After working in IT locally for more than a decade, Larry Rothzeid decided to turn his passion for technology into a business of his own.
Rothzeid is the owner and founder of The Mac Corner, a local company that exclusively repairs, refurbishes and sells used Apple products. Unlike most of his competition, however, Rothzeid is not an Apple-authorized partner — a detail, he said, that usually works to his advantage.
Rothzeid, a native of Long Island, N.Y., was transferred to Colorado Springs from Arizona, where he had been working for FedEx as a software developer.
During his 12 years with the company locally, Rothzeid would fix broken Apple computers and sell them via Craigslist.
“I’d give [the buyer] a warranty with my cell number,” Rothzeid recalls.
He then found a PC shop in Monument that would sell his Macs on consignment.
“I figured it was a good way to get the word out, and we worked well together because the owner hated Macs and I didn’t care for Windows,” Rothzeid said. “The Mac Corner name came from his shop. I had a little corner of his store.”
In 2013, Rothzeid left FedEx to open his own establishment at Murray and Fountain boulevards and, by the end of the year, he moved again to his current location on Janitell Road. Nine months later, Rothzeid christened a second shop in Monument.
While many shops offering repairs on Apple products are certified Apple partners, Rothzeid said his shops are totally independent.
“We’re getting more foot traffic all the time as word spreads that we’re an alternative to an Apple store,” he said. “We’re not associated with Apple and we make that very clear to customers. For instance, we don’t handle Apple warranty work.”
“Apple has very stringent rules to be a certified partner and I don’t think it’s beneficial to me to do it,” he added. “We’re the only one I know of in town that isn’t affiliated with Apple but focuses exclusively on Apple.”
Most customers who need repairs are dealing with cracked screens or damaged hard drives and have an expired warranty or don’t want to wait for a certified Apple partner to make the repairs.
“The advantages are that I don’t have to adhere to all of Apple’s strict rules. For instance, there’s a model of MacBook before they took out the CD drive — you could technically upgrade it to 16 gigs of RAM. If you’re an Apple partner, you’re not allowed to, but it could give you a huge benefit,” he said. “Apple also doesn’t let partners repair iPhones. They have to be sent to Apple.
“From my perspective, that isn’t good customer service. Customers can’t be without their phones. Imagine if someone asked for your phone and said they’d give it back to you in a week.”
Rothzeid said his goal is to put products together exactly the way they come in.
“If someone opened the computer up at the Mac store in Briargate, I don’t want them to ever know it was touched,” he said. “It’s my goal to make it look perfect. So many people take shortcuts and it irritates me.”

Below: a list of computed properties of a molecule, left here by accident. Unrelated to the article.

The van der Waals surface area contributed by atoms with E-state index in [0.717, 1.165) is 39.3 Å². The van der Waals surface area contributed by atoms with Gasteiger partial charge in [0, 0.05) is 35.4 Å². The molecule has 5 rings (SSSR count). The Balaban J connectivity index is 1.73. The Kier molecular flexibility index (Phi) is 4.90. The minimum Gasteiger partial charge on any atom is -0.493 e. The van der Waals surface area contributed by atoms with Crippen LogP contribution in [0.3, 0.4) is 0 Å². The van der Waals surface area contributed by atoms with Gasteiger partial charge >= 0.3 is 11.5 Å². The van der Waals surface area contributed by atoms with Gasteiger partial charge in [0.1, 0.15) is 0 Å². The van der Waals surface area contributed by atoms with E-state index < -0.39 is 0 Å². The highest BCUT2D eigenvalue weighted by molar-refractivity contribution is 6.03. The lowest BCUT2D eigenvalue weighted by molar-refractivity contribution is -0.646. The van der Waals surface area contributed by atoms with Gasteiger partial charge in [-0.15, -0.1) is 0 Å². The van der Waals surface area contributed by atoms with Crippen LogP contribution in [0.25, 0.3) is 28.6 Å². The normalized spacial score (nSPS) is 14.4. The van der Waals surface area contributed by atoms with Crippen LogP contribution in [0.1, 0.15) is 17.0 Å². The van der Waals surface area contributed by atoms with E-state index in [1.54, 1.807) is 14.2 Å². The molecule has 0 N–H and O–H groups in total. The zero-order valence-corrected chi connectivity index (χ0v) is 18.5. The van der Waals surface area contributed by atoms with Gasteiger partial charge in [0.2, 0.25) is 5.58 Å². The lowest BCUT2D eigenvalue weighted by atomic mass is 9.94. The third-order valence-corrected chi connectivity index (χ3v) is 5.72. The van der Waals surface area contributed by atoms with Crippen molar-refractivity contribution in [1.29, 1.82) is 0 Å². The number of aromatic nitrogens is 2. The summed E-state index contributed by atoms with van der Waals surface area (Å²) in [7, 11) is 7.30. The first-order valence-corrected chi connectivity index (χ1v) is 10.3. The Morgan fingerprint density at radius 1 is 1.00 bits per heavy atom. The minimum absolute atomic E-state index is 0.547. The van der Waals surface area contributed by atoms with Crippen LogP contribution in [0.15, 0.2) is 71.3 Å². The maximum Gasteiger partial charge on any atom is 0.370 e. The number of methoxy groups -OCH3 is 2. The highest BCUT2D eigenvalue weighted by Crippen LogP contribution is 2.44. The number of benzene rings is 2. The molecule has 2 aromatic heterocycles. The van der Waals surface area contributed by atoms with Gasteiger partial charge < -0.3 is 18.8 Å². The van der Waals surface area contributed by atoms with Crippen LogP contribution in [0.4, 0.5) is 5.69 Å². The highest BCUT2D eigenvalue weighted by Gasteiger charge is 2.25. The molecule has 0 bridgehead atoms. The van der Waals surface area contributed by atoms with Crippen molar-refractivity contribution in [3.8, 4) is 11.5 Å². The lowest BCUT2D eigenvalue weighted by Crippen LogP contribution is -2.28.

Rothzeid said his ability to turn around repairs quickly is one of the biggest advantages to remaining independent.
“If someone wants to replace a hard drive, it’s usually one day here. Affiliates are often 48 hours, if not longer,” he said, adding the standard for fixing cracked phones is often within a half hour.
As for the drawbacks of being independent?
“There are definitely some disadvantages. Like you can’t do AppleCare [technical support]. And some want that warranty from Apple. They want to know that, if someone replaces a part in their Mac, that Apple will warranty it. We have people come in who have expired warranties or they just don’t want to wait.”
Harnessing the future
Rothzeid said, while the growth of his business has been rapid, about 50 percent of his revenue comes from repairs, and Apple is making those repairs more difficult each year.
“Now I’m looking into servicing businesses, partly because Apples are becoming less repairable,” he said. “It’s a concern to some extent because we have a lot of accessories and we focus on selling refurbished equipment.”
Expanding a service arm and providing corporate support may be the way to deal with lost repair revenues, Rothzeid explained.
“When [repairs go] away, we’ll help businesses with networks, firewalls. … As I build relationships [with businesses], they’re asking if I can help with phones and firewalls and routers,” he said. “I really like helping people and the consulting piece.”
Rothzeid said there are so many small businesses in town without their own IT department who rely on “accidental architecture.
“They’ll say, ‘When 10 people worked here, it looked like this. But we added 20 more people and things are not working quite right.’ I’m pretty good at helping with stuff like that.”
Rothzeid said he could see The Mac Corner expanding into consumer training as well.
“There are plenty of things we could replace our repair business with,” he said. “Technology is going to stick around for awhile, and there will need to be people out there who know how to harness that technology.”